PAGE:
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Customer reviews

4.2 out of 5 stars

on 12 January 2017
I was expecting a lot from this recording, having very high esteem for Schiff as a pianist. I already owned four recordings of the Goldberg variations: the first and last Gould recordings, a recording with Danish pianist Christina Bjorkoe, and one with Angela Hewitt. Schiff's playing is technically impressive, as could only be expected, but overall I find his interpretation uniform bordering on dull with quite a few surprising little details and technical look-what-I-can-do moments, but lacking an overall vision for the interpretation of this very complex work. I still much prefer Gould's late (1981) recording and the combined sensitivity and lightness of Hewitt, both of which still reveal new discoveries after countless replays. By contrast, after listening to this recording 5+ times, I feel that I have exhausted what Schiff has to offer, and this CD will probably be one of those that stay on the shelf.
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on 23 August 2011
I got to know the Goldberg Variations through Murray Perahia's recording and immediately loved it. I didn't think I'd find a recording to displace my allegiance for the Perahia, but this is it. Schiff to me sounds jazzier, with his lively tempi and use of ornaments, and more daring than Perahia in that sense. I'm convinced that the best recordings of the Goldberg Variations are the ones that don't try too hard to be profound, and this fits the bill perfectly. I also slightly prefer this one to Schiff's quite good live account on ECM. Sometimes Schiff can be a bit too pedantic in his playing, but in this case it is utterly joyous.
10 people found this helpful
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on 17 September 2015
Although not quite as mature as his latest performance at the BBC Proms, it still
provides unexpected insights into this well-known work, and shows what a fantastic
musician Bach remains.
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on 10 January 2016
One of the best recordings of T.G.V.
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on 30 October 2015
Very good. I have always admired this pianist and love his interpretation of the Goldberg Variations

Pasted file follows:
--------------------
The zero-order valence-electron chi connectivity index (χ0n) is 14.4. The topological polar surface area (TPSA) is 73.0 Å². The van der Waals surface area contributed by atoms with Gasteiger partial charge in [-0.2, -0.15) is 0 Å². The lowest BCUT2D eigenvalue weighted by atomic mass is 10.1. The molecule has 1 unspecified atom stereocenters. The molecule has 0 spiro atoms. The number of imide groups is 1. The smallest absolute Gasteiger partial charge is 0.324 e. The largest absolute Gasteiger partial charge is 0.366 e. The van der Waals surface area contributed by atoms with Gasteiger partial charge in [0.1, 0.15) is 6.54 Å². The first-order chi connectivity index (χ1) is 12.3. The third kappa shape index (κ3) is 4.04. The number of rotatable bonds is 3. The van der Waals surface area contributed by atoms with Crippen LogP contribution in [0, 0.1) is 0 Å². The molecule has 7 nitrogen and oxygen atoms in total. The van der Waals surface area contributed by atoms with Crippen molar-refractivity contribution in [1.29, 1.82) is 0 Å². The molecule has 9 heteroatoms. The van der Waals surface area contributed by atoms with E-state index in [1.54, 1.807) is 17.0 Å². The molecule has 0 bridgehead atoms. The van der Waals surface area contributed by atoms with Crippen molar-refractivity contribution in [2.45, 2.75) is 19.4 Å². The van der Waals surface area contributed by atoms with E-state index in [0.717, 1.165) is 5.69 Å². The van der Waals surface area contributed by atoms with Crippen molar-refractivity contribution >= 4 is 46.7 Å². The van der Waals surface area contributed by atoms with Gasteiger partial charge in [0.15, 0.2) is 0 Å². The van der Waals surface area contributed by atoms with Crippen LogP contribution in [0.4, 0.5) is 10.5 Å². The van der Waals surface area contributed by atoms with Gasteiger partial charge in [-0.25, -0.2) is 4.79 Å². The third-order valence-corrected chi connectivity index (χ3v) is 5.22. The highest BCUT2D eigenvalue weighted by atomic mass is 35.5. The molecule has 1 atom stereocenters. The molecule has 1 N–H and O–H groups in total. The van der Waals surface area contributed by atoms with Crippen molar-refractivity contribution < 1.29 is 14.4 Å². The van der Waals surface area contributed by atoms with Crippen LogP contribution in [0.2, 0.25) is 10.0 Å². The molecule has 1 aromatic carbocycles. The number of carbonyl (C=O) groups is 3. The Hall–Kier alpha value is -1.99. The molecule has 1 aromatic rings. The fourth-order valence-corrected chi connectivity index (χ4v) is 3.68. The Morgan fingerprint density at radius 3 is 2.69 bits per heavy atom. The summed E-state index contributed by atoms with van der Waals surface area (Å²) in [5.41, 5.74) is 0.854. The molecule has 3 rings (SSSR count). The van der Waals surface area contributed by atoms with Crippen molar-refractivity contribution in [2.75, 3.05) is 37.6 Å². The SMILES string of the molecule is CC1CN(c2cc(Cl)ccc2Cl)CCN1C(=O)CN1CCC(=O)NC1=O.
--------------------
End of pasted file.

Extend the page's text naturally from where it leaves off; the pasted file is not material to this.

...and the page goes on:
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on 27 April 2011
Maestro Schiff is a truly fine pianist. Quite often I listen to his recording of Beethoven's Sonatas for Cello & Piano with cellist M. Perényi - a unique musical experience by any standard. There is not and there cannot be a better performance of the Sonatas, because for that recording both artists were deeply inspired, and it shows. As for the Goldberg Variations, well I expected much more from maestro Schiff and from Decca itself. Could we blame Schiff's Bösendorfer for the sound quality? I don't know, but this rendition with peculiar ornamentations does not ignite me. The Goldbergs here are neatly performed, but without soul. The sound quality is far from perfect. This said, I must admit that I prefer Tatiana Nikolayeva's account, although also here there's something wrong with the sound quality. Perahia's rendition leaves me cold. If you happen to like Glenn Gould's artistry, then I can stop here and advise you to get both of his recordings - the youthful 1955 and the autumnal 1981. Glenn Gould was Bach's interpreter par excellence. For a real collector I also recommend Wanda Landowska. Hers is the first recorded performance of the variations. Her playing is not flawless and the sound quality is quite acceptable taking into account that the recording dates back to 1933. Enjoy the Goldbergs.
3 people found this helpful
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on 28 January 2011
Whilst I do admire some of Schiff's playing - and certainly admire him for this Bach project - I found this recording reeked of 'ego'. There was somehow no real connection 'with' the music - he plays the notes neatly, but there is always a sense of slight superficiality, something not usually associated with Schiff. It is also incredibly florid playing: why, I ask myself, can he not simply portray the music/notes as written? He always interferes with the lines and over-ornaments, something that then disturbs not only Bach's purity, but also the overall flow of the music and rhythm. Whilst some of the passage-work comes off with a true sparkle, I feel that the sound Schiff actually makes at the piano is not intense enough. Yes, this is a good antidote to, say, Gould, and it's a heck of a lot better than most of the Goldbergs out there, but, in real terms, it doesn't exactly hit the mark.
5 people found this helpful
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